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ENWR 1510: Literary Frames and Intertextuality

Research guide for students in Zheng Schuster's Fall 2020 ENWR 1510 class.

Preparing for Research

In preparation for your various class assignments, including the dialogues, life and afterlife, and critical editions you have the option (or requirement, depending on assignment) to research biographical, historical, and critical response to a text. You will also want to spend some time thinking about how you will conduct your research. 

  • Fine-tune your searches.
    Think broadly when brainstorming search terms. What synonyms or related terms could stand in for your key search terms?
    You can combine search terms using AND (Jane Austen AND "gothic literature") and OR (gothic* OR horrid OR grotesque). Place terms you want to be searched as a phrase in quotation marks " ". 
    In many databases, the asterisk (*) is a truncation or "wildcard" symbol  that will match all possible endings for a word stem.  For example, sex* will match sexism, sexual, sexuality, sexualize, sexless, etc. 
    Most databases have filters or facets that allow you to narrow your results by subject, date range, etc. Limit your searches to help you find the sources you need. 

     
  • Think about where you might find the type of information you are seeking.
    Will you find the research you need in an e-book? An article? A newspaper? A documentary? An interview? Depending on the requirements of your assignment, you may be looking for scholarly journal articles and/or essays/chapters from books, or you may look more broadly for credible information to meet your research need. In general, when conducting research cast a wide net when looking for the types of resources that could help answer your research question or support an argument you are making. 

     
  • Know the difference between academic and non-academic sources, and when it's appropriate to use them.
    Most databases allow you to limit results to academic/scholarly/peer-reviewed sources. Be mindful of your assignment and what you're being asked to provide. Need a refresher? Watch the short video Peer Review in 3 Minutes.

     
  • When you find a good source, use it to find other good sources. 
    Use the subject terms and keywords associated with an item to find other items on similar topics. Scholarly books and articles will have works cited, bibliographies, or footnotes you can mine for additional resources. 

Need help? Ask a librarian.  

Biography & Bio-Critical Databases

Researching Historical Critical Response to Literature

Finding secondary scholarship about your text

Databases for Researching Literature  (See an A-Z list of all databases

MLA International Bibliography (MLAIB) indexes the broadest range of resources about literature in all languages, as well as film, television, and popular culture, including over 4,000 journals as well as books and dissertations. For articles not available full-text in MLA, click on “Find article @ UVa Libraries,” or look up the journal title in Virgo, the library catalog.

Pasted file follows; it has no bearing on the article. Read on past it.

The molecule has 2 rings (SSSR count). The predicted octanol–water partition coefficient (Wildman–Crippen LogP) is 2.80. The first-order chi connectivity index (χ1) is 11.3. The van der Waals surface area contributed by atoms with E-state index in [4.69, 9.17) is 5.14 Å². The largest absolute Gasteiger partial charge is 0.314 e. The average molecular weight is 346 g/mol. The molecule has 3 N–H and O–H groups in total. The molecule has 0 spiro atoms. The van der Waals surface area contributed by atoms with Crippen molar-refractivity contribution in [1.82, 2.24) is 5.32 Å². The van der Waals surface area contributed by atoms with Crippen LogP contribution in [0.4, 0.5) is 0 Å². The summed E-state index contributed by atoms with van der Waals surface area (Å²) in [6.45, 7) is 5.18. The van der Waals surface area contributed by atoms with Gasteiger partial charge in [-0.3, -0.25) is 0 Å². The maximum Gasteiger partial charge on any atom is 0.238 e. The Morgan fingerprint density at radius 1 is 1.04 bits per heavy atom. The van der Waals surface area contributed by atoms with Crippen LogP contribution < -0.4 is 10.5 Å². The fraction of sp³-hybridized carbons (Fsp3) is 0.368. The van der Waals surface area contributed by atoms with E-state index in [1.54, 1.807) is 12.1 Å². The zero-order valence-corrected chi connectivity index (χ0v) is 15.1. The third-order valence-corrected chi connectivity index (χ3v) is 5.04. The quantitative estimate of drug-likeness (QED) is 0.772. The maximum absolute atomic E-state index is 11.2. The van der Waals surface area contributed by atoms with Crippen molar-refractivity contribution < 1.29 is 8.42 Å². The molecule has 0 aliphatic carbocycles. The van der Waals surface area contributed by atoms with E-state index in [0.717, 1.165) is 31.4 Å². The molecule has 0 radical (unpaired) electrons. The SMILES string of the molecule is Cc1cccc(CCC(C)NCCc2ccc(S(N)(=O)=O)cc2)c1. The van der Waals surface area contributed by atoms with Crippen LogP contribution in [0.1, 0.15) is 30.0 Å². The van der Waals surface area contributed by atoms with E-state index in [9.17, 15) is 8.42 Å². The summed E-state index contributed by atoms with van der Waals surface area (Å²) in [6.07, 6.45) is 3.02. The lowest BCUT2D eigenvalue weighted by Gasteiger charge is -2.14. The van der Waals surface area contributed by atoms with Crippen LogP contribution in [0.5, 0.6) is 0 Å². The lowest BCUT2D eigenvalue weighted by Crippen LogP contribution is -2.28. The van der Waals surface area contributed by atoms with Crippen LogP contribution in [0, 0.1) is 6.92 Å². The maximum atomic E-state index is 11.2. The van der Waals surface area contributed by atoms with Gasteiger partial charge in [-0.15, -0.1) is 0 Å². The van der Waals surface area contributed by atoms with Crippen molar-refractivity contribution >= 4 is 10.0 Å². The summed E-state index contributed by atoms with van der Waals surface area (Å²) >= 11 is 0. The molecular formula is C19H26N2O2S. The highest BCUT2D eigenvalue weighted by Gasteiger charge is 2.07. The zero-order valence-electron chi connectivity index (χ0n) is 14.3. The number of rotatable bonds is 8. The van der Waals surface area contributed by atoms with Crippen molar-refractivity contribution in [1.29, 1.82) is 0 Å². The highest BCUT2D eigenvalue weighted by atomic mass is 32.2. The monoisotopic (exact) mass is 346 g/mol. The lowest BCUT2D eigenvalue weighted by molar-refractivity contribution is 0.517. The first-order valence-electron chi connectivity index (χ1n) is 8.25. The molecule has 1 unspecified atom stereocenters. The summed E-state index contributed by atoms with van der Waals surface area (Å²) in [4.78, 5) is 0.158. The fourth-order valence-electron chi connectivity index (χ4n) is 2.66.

ProQuest One Literature  is for scholars who want to engage with an exhaustive and diverse set of scholarly resources around a given literary topic for research. It contains 3 million literature citations from thousands of journals, monographs, dissertations, and more than 500,000 primary works – including rare and obscure texts, multiple versions, and non-traditional sources like comics, theater performances, and author readings.

JSTOR includes older issues of scholarly journals in many disciplines including literature, from the start to 3-5 years ago.

Project Muse offers searchable full text of nearly 600 scholarly journals in the humanities, social sciences, and mathematics, mostly from North American university presses. Older volumes are often available from JSTOR.
 

Databases for searching a wide range of multidisciplinary topics 

Academic Search Complete is a large general database of articles from scholarly journals, magazines, and newspapers on many topics. Updated daily, it can be the best source for resources about very current topics.

The Social Science and Humanities Library provides online access to a broad range of journal content across 14 disciplines related to social sciences and humanities, including media and communication studies, library and information science, security and defense studies, business, management and economics, and education. Includes many journals published on behalf of associations, organizations, and societies related to these disciplines.

Finding books & articles using Virgo

Virgo, the UVA Library’s primary search tool, contains catalog records for books, print journals, DVDs, maps, and digitized materials, as well as links to online articles from our rich array of subscription journals. You can search catalog materials and articles together - a regular search will provide tabs for books, articles, and other materials. You can also use the Filter tools on the left  to limit your results by author, format, publication date, and more. To find online, set the Availability filter to Online to limit your catalog search results. 

Example E-Books of Interest

Example books on Intertextuality